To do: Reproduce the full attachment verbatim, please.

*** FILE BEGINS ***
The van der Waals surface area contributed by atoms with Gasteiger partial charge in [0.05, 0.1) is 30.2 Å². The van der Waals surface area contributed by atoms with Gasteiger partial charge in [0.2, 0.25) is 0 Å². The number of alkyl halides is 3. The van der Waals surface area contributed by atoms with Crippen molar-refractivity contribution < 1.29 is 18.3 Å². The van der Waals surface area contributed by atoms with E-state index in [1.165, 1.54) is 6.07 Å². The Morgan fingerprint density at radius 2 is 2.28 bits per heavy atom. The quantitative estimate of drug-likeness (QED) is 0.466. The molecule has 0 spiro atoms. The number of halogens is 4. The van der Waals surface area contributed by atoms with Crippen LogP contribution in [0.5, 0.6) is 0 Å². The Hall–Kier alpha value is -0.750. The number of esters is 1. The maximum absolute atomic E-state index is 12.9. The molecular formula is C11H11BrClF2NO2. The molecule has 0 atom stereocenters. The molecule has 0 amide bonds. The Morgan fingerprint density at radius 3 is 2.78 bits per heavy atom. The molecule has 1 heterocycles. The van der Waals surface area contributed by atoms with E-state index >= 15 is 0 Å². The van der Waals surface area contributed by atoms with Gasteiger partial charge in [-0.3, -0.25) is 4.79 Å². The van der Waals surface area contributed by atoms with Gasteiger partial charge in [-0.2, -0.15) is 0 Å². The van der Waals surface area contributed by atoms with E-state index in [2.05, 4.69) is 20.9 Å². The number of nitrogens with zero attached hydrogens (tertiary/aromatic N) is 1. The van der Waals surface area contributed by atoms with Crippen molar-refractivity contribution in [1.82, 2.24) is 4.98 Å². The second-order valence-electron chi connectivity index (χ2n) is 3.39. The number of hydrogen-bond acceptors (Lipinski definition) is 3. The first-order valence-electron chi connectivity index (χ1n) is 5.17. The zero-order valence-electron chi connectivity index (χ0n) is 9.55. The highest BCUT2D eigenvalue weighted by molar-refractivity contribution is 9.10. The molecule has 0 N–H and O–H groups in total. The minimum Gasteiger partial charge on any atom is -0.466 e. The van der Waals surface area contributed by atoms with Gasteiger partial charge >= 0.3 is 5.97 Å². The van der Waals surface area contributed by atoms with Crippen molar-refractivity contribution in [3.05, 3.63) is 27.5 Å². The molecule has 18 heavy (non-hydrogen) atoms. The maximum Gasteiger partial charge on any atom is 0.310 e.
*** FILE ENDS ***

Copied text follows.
The van der Waals surface area contributed by atoms with Gasteiger partial charge in [0.05, 0.1) is 30.2 Å². The van der Waals surface area contributed by atoms with Gasteiger partial charge in [0.2, 0.25) is 0 Å². The number of alkyl halides is 3. The van der Waals surface area contributed by atoms with Crippen molar-refractivity contribution < 1.29 is 18.3 Å². The van der Waals surface area contributed by atoms with E-state index in [1.165, 1.54) is 6.07 Å². The Morgan fingerprint density at radius 2 is 2.28 bits per heavy atom. The quantitative estimate of drug-likeness (QED) is 0.466. The molecule has 0 spiro atoms. The number of halogens is 4. The van der Waals surface area contributed by atoms with Crippen LogP contribution in [0.5, 0.6) is 0 Å². The Hall–Kier alpha value is -0.750. The number of esters is 1. The maximum absolute atomic E-state index is 12.9. The molecular formula is C11H11BrClF2NO2. The molecule has 0 atom stereocenters. The molecule has 0 amide bonds. The Morgan fingerprint density at radius 3 is 2.78 bits per heavy atom. The molecule has 1 heterocycles. The van der Waals surface area contributed by atoms with E-state index >= 15 is 0 Å². The van der Waals surface area contributed by atoms with Gasteiger partial charge in [-0.3, -0.25) is 4.79 Å². The van der Waals surface area contributed by atoms with Gasteiger partial charge in [-0.2, -0.15) is 0 Å². The van der Waals surface area contributed by atoms with E-state index in [2.05, 4.69) is 20.9 Å². The number of nitrogens with zero attached hydrogens (tertiary/aromatic N) is 1. The van der Waals surface area contributed by atoms with Crippen molar-refractivity contribution in [1.82, 2.24) is 4.98 Å². The second-order valence-electron chi connectivity index (χ2n) is 3.39. The number of hydrogen-bond acceptors (Lipinski definition) is 3. The first-order valence-electron chi connectivity index (χ1n) is 5.17. The zero-order valence-electron chi connectivity index (χ0n) is 9.55. The highest BCUT2D eigenvalue weighted by molar-refractivity contribution is 9.10. The molecule has 0 N–H and O–H groups in total. The minimum Gasteiger partial charge on any atom is -0.466 e. The van der Waals surface area contributed by atoms with Gasteiger partial charge >= 0.3 is 5.97 Å². The van der Waals surface area contributed by atoms with Crippen molar-refractivity contribution in [3.05, 3.63) is 27.5 Å². The molecule has 18 heavy (non-hydrogen) atoms. The maximum Gasteiger partial charge on any atom is 0.310 e.